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Full Access Aquinas’s Natural Heart

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Aquinas’s Natural Heart

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Thomas Aquinas significantly revised Aristotelian cardiocentrism on the origin and act of the passions of the soul. His Summa theologiae and other writings asserted the primacy of the soul over the body to argue for the cause of the passions as an alteration of the soul, which affected cardiac movements. Aquinas revised the Aristotelian tradition that the soul existed in the body as domiciled in the heart, the primary organ, as its vital principle. Aquinas argued that the soul informed the body and cohered with every organ. His decisive analysis in his late, neglected De motu cordis reinforced the movements of the heart as instantiating the soul as the form of the body. Aquinas maintained that the heart was indeed the natural mover of the body, even though the heart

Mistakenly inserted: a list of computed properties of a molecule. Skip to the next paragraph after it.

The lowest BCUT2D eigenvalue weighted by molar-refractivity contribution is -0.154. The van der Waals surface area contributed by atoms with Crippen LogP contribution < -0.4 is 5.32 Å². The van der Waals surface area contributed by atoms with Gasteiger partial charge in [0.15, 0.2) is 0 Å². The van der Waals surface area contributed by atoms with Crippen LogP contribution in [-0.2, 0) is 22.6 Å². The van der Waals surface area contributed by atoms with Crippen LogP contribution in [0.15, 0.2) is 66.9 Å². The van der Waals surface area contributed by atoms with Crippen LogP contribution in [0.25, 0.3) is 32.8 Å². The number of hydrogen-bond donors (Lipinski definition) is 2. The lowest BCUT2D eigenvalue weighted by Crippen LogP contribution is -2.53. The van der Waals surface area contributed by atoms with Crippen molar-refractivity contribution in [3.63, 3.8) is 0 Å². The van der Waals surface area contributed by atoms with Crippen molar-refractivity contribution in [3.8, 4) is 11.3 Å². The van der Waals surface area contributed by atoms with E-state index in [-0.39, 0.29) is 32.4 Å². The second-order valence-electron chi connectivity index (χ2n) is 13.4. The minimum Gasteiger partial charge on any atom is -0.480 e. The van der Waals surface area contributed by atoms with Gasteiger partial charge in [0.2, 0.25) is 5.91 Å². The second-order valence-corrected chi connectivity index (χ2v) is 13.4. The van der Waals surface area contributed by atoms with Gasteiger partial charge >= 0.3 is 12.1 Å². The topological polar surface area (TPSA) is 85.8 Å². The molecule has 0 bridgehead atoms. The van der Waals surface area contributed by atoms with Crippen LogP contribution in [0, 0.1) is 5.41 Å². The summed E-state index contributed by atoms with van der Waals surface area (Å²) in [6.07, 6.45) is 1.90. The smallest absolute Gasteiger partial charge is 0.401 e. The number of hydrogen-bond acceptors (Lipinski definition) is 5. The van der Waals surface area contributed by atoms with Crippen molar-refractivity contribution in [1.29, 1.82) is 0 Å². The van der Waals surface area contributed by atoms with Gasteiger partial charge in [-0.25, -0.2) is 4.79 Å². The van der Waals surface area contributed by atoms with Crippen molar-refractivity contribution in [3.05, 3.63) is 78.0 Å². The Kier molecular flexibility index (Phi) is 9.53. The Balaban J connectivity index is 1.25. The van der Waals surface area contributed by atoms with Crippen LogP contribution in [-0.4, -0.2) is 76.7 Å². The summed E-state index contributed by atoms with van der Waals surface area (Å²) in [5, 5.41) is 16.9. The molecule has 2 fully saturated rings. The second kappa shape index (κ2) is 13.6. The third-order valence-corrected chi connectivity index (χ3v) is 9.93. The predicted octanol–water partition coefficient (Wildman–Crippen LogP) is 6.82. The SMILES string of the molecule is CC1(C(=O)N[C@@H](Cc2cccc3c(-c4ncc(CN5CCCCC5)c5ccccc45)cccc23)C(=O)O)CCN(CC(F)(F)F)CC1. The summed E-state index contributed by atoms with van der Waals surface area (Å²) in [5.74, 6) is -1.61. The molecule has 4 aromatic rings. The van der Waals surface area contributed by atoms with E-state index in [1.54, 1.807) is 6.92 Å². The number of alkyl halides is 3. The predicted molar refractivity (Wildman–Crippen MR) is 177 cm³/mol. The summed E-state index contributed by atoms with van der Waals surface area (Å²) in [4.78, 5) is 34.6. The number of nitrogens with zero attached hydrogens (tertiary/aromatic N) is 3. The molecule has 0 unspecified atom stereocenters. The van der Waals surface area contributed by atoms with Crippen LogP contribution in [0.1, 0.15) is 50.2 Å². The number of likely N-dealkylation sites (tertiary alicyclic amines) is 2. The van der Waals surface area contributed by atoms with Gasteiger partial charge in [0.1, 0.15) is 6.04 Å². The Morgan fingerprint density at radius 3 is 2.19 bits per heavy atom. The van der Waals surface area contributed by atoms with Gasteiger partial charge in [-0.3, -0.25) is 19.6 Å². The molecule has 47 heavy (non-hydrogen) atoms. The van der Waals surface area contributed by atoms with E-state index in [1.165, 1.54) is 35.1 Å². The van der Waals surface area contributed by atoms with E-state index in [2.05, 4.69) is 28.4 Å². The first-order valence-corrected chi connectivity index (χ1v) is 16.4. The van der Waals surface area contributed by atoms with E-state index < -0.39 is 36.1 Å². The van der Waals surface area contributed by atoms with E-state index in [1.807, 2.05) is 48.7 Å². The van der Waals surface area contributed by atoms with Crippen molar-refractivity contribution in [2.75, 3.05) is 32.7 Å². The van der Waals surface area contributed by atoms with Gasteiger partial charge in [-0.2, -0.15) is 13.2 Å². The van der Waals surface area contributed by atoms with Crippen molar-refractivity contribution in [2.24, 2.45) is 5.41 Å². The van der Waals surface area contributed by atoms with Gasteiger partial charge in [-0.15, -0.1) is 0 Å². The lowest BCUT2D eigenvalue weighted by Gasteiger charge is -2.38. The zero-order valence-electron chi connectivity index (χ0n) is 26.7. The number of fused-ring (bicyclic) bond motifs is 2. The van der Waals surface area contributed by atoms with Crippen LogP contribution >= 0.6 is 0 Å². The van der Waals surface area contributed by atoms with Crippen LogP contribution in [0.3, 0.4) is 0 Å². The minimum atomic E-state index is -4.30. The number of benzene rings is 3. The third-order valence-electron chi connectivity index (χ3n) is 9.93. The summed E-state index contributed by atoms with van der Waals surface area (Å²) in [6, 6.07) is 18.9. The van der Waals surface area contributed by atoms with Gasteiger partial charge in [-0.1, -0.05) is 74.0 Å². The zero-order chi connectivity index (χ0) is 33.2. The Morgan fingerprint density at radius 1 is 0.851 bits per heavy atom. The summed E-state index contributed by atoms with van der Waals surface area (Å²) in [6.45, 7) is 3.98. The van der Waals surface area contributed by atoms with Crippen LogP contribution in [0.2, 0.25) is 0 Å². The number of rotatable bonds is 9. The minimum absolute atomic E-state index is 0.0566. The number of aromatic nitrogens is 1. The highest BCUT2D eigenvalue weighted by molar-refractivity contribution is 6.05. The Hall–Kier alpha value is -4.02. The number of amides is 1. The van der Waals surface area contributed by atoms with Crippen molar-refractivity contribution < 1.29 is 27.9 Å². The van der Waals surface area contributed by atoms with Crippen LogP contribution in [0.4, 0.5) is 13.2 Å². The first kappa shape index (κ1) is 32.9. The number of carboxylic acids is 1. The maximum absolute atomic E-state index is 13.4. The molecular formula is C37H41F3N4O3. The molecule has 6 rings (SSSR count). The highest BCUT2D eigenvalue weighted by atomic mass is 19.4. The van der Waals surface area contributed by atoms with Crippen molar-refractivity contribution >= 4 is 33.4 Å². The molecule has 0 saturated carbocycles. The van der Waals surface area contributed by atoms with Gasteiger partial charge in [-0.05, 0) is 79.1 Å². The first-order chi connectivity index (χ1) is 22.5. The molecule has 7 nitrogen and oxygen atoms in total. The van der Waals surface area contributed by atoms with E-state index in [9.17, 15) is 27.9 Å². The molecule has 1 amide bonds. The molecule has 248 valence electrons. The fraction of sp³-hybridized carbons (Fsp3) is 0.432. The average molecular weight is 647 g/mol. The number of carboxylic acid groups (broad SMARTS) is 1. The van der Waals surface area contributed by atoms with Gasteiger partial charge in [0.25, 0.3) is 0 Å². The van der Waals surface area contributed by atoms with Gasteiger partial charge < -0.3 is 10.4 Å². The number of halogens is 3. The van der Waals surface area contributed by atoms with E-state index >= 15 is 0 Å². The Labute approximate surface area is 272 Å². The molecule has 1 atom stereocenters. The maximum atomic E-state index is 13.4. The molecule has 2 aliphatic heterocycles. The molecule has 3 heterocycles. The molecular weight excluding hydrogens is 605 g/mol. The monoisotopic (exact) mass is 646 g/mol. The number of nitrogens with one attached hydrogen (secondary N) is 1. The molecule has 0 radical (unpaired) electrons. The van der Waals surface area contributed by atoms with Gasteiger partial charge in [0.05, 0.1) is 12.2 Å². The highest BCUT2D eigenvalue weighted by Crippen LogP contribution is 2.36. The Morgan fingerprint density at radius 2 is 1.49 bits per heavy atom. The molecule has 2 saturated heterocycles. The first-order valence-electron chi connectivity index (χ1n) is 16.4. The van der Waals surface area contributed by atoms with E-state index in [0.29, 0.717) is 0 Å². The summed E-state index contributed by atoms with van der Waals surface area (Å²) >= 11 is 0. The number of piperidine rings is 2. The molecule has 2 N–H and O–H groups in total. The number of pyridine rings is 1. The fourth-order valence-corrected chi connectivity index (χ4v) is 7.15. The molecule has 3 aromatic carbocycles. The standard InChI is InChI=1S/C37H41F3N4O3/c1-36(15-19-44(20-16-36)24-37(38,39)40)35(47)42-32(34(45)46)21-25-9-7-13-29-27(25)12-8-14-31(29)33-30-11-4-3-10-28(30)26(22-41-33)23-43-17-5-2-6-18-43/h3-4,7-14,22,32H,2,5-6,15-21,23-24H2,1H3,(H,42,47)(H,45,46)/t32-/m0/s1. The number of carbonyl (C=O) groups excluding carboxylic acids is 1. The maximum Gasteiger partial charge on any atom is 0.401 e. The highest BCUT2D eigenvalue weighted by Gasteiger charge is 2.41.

was moved by the soul, yet insofar as the soul informed the body, not as resident in the heart.

Affiliations: 1: Centre for Medieval Studies, University of Toronto

Thomas Aquinas significantly revised Aristotelian cardiocentrism on the origin and act of the passions of the soul. His Summa theologiae and other writings asserted the primacy of the soul over the body to argue for the cause of the passions as an alteration of the soul, which affected cardiac movements. Aquinas revised the Aristotelian tradition that the soul existed in the body as domiciled in the heart, the primary organ, as its vital principle. Aquinas argued that the soul informed the body and cohered with every organ. His decisive analysis in his late, neglected De motu cordis reinforced the movements of the heart as instantiating the soul as the form of the body. Aquinas maintained that the heart was indeed the natural mover of the body, even though the heart 
was moved by the soul, yet insofar as the soul informed the body, not as resident in the heart.

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/content/journals/10.1163/15733823-0010a0002
2013-01-01
2016-12-03

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